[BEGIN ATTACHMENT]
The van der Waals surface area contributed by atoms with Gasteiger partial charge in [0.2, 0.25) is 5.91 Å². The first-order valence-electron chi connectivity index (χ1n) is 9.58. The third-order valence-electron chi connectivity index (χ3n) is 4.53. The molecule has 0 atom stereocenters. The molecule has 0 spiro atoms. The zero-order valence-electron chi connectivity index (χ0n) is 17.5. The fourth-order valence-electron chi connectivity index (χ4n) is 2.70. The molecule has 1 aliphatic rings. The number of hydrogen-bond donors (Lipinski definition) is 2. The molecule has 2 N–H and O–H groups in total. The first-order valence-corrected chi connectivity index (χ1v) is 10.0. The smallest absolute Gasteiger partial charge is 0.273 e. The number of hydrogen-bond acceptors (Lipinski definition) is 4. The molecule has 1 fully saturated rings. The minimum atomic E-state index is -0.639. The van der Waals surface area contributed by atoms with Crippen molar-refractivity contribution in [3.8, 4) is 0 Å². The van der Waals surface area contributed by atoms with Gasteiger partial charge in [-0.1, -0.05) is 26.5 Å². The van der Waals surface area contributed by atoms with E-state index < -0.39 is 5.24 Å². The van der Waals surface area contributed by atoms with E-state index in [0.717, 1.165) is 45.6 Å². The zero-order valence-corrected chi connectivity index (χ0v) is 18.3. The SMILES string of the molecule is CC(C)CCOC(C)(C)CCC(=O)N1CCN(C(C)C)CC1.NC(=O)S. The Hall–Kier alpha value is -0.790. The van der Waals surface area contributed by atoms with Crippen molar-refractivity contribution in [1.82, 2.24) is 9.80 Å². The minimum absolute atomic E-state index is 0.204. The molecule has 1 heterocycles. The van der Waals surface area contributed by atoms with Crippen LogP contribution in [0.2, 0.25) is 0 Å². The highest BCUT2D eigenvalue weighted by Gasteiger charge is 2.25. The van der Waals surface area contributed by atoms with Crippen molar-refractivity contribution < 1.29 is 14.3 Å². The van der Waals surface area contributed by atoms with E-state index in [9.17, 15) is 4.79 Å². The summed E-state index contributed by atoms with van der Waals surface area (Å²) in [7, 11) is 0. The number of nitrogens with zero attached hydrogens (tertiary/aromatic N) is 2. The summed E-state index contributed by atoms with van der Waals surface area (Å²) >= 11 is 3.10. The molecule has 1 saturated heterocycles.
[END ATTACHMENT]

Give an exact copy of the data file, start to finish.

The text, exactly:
The van der Waals surface area contributed by atoms with Gasteiger partial charge in [0.2, 0.25) is 5.91 Å². The first-order valence-electron chi connectivity index (χ1n) is 9.58. The third-order valence-electron chi connectivity index (χ3n) is 4.53. The molecule has 0 atom stereocenters. The molecule has 0 spiro atoms. The zero-order valence-electron chi connectivity index (χ0n) is 17.5. The fourth-order valence-electron chi connectivity index (χ4n) is 2.70. The molecule has 1 aliphatic rings. The number of hydrogen-bond donors (Lipinski definition) is 2. The molecule has 2 N–H and O–H groups in total. The first-order valence-corrected chi connectivity index (χ1v) is 10.0. The smallest absolute Gasteiger partial charge is 0.273 e. The number of hydrogen-bond acceptors (Lipinski definition) is 4. The molecule has 1 fully saturated rings. The minimum atomic E-state index is -0.639. The van der Waals surface area contributed by atoms with Crippen molar-refractivity contribution in [3.8, 4) is 0 Å². The van der Waals surface area contributed by atoms with Gasteiger partial charge in [-0.1, -0.05) is 26.5 Å². The van der Waals surface area contributed by atoms with E-state index < -0.39 is 5.24 Å². The van der Waals surface area contributed by atoms with E-state index in [0.717, 1.165) is 45.6 Å². The zero-order valence-corrected chi connectivity index (χ0v) is 18.3. The SMILES string of the molecule is CC(C)CCOC(C)(C)CCC(=O)N1CCN(C(C)C)CC1.NC(=O)S. The Hall–Kier alpha value is -0.790. The van der Waals surface area contributed by atoms with Crippen molar-refractivity contribution in [1.82, 2.24) is 9.80 Å². The minimum absolute atomic E-state index is 0.204. The molecule has 1 heterocycles. The van der Waals surface area contributed by atoms with Crippen LogP contribution in [0.2, 0.25) is 0 Å². The highest BCUT2D eigenvalue weighted by Gasteiger charge is 2.25. The van der Waals surface area contributed by atoms with Crippen molar-refractivity contribution < 1.29 is 14.3 Å². The van der Waals surface area contributed by atoms with E-state index in [9.17, 15) is 4.79 Å². The summed E-state index contributed by atoms with van der Waals surface area (Å²) in [7, 11) is 0. The number of nitrogens with zero attached hydrogens (tertiary/aromatic N) is 2. The summed E-state index contributed by atoms with van der Waals surface area (Å²) >= 11 is 3.10. The molecule has 1 saturated heterocycles.